Quotes about ageing.
- The land of the living was not far removed from the domain of the ancestors. There was coming and going between them, especially at festivals and also when an old man died, because an old man was very close to the ancestors. A man's life from birth to death was a series of transition rites which brought him nearer and nearer to his ancestors.
- Chinua Achebe, Things Fall Apart (1958), ch. 13
- It was one of the deadliest and heaviest feelings of my life to feel that I was no longer a boy. From that moment I began to grow old in my own esteem — and in my esteem age is not estimable.
- Lord Byron, from The Works of Lord Byron, ed. Rowland E. Prothero (1901), vol. V: Letters and Journals, ch. XXIII: "Detached Thoughts" (1821-10-15 – 1822-05-18), paragraph 72 (p. 445)
- On Being Old. It's not nice but take comfort that you won't stay that way for ever.
- J. P. Donleavy, The Unexpurgated Code: A Complete Manual of Survival & Manners (New York: Delacorte Press/Seymour Lawrence, 1975) p. 278.
- Gross well says that children are young because they play, and not vice versa; and he might have added, men grow old because they stop playing, and not conversely, for play is, at bottom, growth, and at the top of the intellectual scale it is the eternal type of research from sheer love of truth.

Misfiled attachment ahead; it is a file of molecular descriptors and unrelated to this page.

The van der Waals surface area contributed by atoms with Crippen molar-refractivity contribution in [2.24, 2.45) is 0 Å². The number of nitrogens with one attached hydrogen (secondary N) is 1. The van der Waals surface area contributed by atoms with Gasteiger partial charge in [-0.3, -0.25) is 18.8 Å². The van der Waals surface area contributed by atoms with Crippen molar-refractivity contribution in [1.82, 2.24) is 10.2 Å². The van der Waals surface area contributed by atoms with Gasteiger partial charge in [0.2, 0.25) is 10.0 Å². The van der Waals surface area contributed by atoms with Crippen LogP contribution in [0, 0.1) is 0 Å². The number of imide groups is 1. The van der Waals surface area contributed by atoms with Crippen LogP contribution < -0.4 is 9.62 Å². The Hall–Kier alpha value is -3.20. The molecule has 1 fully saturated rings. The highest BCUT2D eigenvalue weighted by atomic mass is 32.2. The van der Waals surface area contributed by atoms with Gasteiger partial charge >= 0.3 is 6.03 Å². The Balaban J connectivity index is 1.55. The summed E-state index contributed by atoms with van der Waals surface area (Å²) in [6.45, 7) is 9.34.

- G. Stanley Hall, Adolescence: Its Psychology and Its Relations to Physiology, Anthropology, Sociology, Sex, Crime, Religion and Education (1904), p. 235. The reference to “Gross” is apparently to Karl Groos, Die Spiele der Thiere (The Play of Animals), 1896, p. 68, "die Thiere spielen nicht, weil sie jung sind, sondern sie haben eine Jugend, weil sie spielen müssen." (“The animals do not play because they are young, but they have a youth because they must play.”)
- Variously attributed to Benjamin Franklin, Oliver Wendell Holmes (Sr or Jr), Herbert Spencer, or George Bernard Shaw, but this is apparently the original source.
- Variant: "We don't stop playing because we grow old; we grow old because we stop playing." (Joseph Lee?)
- One of the duties of old-age, is the management of time. The less that remains to us, the more valuable we ought to consider it.
- Marquise de Lambert, An Essay on Old Age (1732), p. 121